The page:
On Tuesday, the United States officially handed over the first new drones for the Philippine military that were transferred through foreign military financing. Though the official handover merely formalized an arrangement that had already been in the works since last year, it nonetheless was significant as both a contribution to the Philippines’ still-limited military capabilities as well as an indicator of the continuing defense cooperation underway in the U.S.-Philippine alliance despite the challenges posed by Philippine President Rodrigo Duterte.
As I have been noting in these pages, despite the occasional hype that emerges around U.S. surveillance activities in the Philippines, Washington has had a longstanding presence there partly rooted in assisting with providing capabilities Manila does not have and badly needs (See: “What’s Behind the New US-Philippines Drone Hype Under Duterte?”).
That has continued on under Duterte in spite of the challenges he has posed to the alliance. In particular, with the outbreak of the five-month long siege on the southern city of Marawi last year, U.S. surveillance support to the Philippines was stepped up, leading to various forms of assistance including drones, such as the Aerovironment RQ-11 Raven hand-launched UAVs given for the use of the Marine Special Operations Group, the deployment of the Gray Eagle Unmanned Aircraft Systems, and, beyond drones, new Cessna 208B “Caravan” ISR aircraft.
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One of the examples of this had been the Boeing Insitu ScanEagle UAVs for the Philippines, which had been in the works since last year as well and was acquired through foreign military financing. This was billed as a significant move since it would be the first new drones that Manila would acquire. Since then, some training for Philippine personnel had in fact already been occurring, and initial deliveries had already begun as well.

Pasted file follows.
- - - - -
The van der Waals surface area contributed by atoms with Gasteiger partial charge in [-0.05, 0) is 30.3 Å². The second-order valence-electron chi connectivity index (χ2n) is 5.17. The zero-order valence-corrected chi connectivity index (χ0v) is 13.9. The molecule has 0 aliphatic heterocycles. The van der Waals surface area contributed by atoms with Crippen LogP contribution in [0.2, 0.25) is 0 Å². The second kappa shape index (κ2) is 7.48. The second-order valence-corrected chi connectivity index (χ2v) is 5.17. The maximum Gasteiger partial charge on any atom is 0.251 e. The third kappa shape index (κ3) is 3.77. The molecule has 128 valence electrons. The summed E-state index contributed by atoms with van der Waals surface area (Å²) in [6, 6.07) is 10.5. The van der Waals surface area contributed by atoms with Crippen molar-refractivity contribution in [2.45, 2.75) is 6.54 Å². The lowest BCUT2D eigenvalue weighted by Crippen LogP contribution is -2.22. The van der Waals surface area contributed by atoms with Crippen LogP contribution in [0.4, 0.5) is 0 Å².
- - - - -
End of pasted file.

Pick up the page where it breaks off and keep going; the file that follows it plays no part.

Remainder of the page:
On Tuesday, the United States officially handed over six Boeing Insitu ScanEagle drones to the Philippines in a ceremony held at the Philippine Air Force headquarters at Villamor Air Base. The event was attended by U.S. and Philippine diplomatic and defense personnel including Philippine Defense Secretary Delfin Lorenzana, U.S. Ambassador to the Philippines Sung Kim, and JUSMAG-Philippines Chief US Army Colonel Ernest C. Lee.
The ScanEagle acquisition, which was approved via a grant of over $13 million, no doubt represents a boost for the Philippine military’s capabilities. Improving intelligence, surveillance, and reconnaissance capabilities has long been an urgent need for Philippine military modernization. And though both Kim and Lorenzana rightly pointed out in their remarks that these capabilities are useful for a whole range of purposes including terrorism, piracy, humanitarian assistance and disaster relief, and maritime domain awareness, that urgency was reinforced most clearly during the Marawi siege last year and one where Washington’s assistance has been critical (See: “Battle for Marawi Exposes Philippines’ Military Intelligence Crisis”). Other moves are in the works as well, including acquiring drones from Israel.
More broadly, the drones transfer also once again reinforces the enduring importance of U.S.-Philippine defense ties in spite of the challenges that Duterte poses for the alliance. The development this week is just the latest among a series of steps we have seen from both sides to strengthen defense cooperation including in the area of counterterrorism that has continued into 2018, from better intelligence sharing to new exercises to multiple equipment transfers.